|The Lord Wolfson of Aspley Guise|
|Born||Simon Adam Wolfson|
27 October 1967
|Alma mater||Trinity College, Cambridge|
Simon Adam Wolfson, Baron Wolfson of Aspley Guise (born 27 October 1967) is a British businessman and currently chief executive of the clothing retailer Next plc and a Conservative life peer. He is the son of former Next chairman David Wolfson, Baron Wolfson of Sunningdale, also a Conservative life peer.
Early life and career
He attended Radley College, near Abingdon, followed by studying law at Trinity College, Cambridge. Wolfson joined Next as its most highly paid sales consultant ever, in its Kensington branch in 1991 for several weeks, the year his father was granted his peerage. The following year, he was taken on as assistant to Next's chief executive, David Jones. Wolfson was elevated within the company rapidly, being appointed to the board of directors in 1997, culminating in his appointment as chief executive in August 2001 but leading at least one city analyst to make allegations of nepotism. At the age of 33, this made him the youngest chief executive of a FTSE 100 company. He was one of the first businesspeople to predict the 2008–9 economic crisis.
Relationship with staff
In 2013, he waived his £2.4 million bonus and gave it to the staff of Next who had been with the company since 2010. Wolfson earned £4.6m in 2013 at a time when the average pay of Next employees was £10,000. This led the GMB trade union supported by Paul Heaton to tour Next shops presenting anti-social behaviour awards to managers for their failure to provide a living wage. In 2014, for a second successive year, Wolfson waived his bonus and distributed it among staff, sharing some £3.8m. In May Retail Week reported that Next staff would be up to £1000 a year worse off after the company decided not to pay a premium for staff working on a Sunday. Those refusing a change of employment terms were allegedly told they risked being made redundant. The GMB union accused Wolfson of having a "total disregard for family life." In April 2017, the salaries of some of Next's most senior staff were cut following a 3.8% fall in profits though Wolfson's salary was raised by 1%.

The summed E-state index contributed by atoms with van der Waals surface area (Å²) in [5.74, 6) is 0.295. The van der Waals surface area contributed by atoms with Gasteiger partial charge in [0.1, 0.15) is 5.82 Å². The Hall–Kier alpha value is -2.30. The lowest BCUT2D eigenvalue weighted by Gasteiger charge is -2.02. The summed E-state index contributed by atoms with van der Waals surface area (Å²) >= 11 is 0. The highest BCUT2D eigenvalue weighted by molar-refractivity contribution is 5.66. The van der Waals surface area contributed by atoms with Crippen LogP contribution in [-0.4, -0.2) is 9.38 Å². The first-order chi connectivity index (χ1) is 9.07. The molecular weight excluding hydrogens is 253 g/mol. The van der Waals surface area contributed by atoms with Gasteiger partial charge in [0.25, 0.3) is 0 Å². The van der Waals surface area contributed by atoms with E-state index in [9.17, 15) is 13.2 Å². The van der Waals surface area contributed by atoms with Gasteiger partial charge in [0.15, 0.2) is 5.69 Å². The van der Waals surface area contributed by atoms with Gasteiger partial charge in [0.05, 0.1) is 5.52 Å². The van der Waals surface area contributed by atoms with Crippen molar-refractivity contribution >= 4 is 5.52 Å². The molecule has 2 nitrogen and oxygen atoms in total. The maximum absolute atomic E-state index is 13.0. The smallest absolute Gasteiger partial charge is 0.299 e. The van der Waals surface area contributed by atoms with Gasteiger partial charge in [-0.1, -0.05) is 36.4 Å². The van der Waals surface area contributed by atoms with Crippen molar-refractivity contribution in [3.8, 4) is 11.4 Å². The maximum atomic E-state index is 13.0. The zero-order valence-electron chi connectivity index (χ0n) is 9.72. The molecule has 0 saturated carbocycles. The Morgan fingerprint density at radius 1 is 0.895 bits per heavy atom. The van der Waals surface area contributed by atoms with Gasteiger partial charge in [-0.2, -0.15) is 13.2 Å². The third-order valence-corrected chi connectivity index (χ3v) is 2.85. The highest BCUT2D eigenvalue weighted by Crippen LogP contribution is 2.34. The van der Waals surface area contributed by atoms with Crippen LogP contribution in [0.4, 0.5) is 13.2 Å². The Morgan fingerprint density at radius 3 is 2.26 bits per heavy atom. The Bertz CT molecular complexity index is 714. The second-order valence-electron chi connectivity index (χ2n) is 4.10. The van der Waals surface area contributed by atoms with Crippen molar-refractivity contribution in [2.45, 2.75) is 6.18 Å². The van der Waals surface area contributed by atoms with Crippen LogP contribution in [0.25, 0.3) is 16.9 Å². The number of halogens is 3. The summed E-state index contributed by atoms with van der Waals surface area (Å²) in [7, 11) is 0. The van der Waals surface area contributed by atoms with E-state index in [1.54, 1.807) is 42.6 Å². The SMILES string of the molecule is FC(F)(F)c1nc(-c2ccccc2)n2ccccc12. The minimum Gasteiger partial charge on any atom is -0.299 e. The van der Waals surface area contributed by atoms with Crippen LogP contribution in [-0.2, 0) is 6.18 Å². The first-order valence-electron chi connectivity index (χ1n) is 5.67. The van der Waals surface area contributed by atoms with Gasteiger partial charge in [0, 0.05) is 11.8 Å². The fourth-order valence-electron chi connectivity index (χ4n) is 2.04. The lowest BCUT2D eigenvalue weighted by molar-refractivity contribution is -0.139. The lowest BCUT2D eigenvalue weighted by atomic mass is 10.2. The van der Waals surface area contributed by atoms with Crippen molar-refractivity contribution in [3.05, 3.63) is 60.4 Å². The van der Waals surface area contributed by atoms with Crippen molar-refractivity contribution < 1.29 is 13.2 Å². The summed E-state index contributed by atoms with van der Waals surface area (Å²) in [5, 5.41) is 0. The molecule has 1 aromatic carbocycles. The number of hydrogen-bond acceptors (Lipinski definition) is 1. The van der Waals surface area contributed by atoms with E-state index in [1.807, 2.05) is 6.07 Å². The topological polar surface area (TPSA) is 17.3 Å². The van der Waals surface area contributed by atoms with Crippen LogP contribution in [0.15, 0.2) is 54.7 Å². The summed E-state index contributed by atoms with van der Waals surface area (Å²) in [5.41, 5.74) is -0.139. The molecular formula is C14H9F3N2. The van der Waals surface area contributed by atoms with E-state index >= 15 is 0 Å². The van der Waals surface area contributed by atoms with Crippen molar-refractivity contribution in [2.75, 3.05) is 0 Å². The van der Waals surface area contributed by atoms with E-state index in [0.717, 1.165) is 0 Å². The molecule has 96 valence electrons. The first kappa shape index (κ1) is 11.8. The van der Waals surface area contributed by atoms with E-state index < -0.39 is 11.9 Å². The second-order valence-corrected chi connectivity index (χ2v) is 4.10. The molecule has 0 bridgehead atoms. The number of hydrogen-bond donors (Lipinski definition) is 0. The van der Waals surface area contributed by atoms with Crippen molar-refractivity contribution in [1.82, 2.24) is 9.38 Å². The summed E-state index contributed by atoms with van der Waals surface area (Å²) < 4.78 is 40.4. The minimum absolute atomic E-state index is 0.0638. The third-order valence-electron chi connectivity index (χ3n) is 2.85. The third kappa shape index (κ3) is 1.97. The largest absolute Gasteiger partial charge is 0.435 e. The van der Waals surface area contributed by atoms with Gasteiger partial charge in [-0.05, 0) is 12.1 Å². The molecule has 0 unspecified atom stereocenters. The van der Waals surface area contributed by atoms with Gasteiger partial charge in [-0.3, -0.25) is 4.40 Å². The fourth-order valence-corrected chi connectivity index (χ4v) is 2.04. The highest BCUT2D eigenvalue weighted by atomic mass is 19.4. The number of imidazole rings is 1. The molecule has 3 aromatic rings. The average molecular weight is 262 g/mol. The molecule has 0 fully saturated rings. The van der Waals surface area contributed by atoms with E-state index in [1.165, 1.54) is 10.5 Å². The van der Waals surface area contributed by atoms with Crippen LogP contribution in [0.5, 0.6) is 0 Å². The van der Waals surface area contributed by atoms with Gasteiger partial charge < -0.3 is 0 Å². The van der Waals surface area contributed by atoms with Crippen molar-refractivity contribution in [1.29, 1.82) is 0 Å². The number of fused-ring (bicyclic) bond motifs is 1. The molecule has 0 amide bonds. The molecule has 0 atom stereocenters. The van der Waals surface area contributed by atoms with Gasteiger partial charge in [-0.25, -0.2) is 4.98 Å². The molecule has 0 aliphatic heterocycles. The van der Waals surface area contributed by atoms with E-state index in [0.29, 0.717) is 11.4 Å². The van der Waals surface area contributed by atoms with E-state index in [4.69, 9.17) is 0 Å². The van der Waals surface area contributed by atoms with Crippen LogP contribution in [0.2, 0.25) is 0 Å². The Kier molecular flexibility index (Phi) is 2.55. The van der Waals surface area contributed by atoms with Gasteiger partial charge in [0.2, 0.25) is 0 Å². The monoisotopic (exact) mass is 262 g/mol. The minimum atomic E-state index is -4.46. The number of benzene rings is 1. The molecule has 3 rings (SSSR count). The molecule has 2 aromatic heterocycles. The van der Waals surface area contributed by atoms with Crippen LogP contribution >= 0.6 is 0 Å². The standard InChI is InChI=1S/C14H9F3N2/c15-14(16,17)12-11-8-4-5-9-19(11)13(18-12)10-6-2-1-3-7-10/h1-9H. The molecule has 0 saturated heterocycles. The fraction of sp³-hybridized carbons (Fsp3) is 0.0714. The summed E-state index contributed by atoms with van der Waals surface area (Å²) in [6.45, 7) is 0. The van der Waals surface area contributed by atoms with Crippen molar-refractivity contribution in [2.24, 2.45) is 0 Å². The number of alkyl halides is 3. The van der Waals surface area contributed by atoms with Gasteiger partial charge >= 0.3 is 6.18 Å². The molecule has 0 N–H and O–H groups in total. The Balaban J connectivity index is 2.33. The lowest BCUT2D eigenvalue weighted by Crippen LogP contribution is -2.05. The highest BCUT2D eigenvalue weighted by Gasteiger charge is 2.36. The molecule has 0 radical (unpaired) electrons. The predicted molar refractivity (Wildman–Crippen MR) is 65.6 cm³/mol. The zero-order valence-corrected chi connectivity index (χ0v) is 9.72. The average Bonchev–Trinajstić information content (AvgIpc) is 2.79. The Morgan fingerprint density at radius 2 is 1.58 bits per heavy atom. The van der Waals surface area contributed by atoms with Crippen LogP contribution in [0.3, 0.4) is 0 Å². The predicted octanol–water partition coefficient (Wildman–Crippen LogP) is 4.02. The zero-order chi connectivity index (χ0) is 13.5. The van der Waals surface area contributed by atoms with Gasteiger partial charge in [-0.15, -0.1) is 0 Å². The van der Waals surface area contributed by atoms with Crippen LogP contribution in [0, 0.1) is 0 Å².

He is a prominent supporter of the Conservative Party, having donated to David Cameron's campaign in the 2005 leadership election and co-chaired the party's Economic Competitiveness policy review. He was named by The Daily Telegraph as the 37th-most important British conservative in 2007. He was one of 35 signatories to an open letter calling on the Chancellor of the Exchequer, George Osborne, to press ahead with the coalition government's plans to reduce the public finance deficit in one term in the face of opposition.
On 18 June 2010, Wolfson was created Baron Wolfson of Aspley Guise, of Aspley Guise in the County of Bedfordshire, and was introduced in the House of Lords on 6 July 2010. As of December 2016, he has a less than average attendance record for the House, and has spoken in the House on only 3 occasions since his entering the House in 2010, well below average for the House.
He voted loyally to the Conservatives in favour of working tax credit cuts in October 2015.
Views on Brexit
Wolfson has been described as the businessman most in favour of Brexit, calling for radical change to prevent a long period of low growth. Talking to The Times, he predicted a very difficult 2016 for Next though he blamed a change in customer spending habits rather than uncertainty surrounding Brexit. Following the success of the Leave campaign, whilst most businessmen urged the Government not to rush proceedings, Wolfson said Britain's success now depended on the tone of trade negotiations, including with China, India and other global economies. However, in January 2017 Wolfson, who had warned the UK economy would collapse if the government failed to get trade agreements in place said the Government should declare its negotiating objectives and not rush things. Wolfson also blamed a "far worse than expected" slump in Next's share price and the issuing of a profit warning, on customers preferring non-clothing Christmas presents. The company, whose share price halved in 2016, warned that the Brexit devaluation would add 5% to prices and lead to further reduction in business.
In December 2016, Wolfson was appointed to the Chair of the Eurosceptic think-tank.
The Wolfson Economics Prize
Wolfson is the founder of the £250,000 Wolfson Economics Prize.
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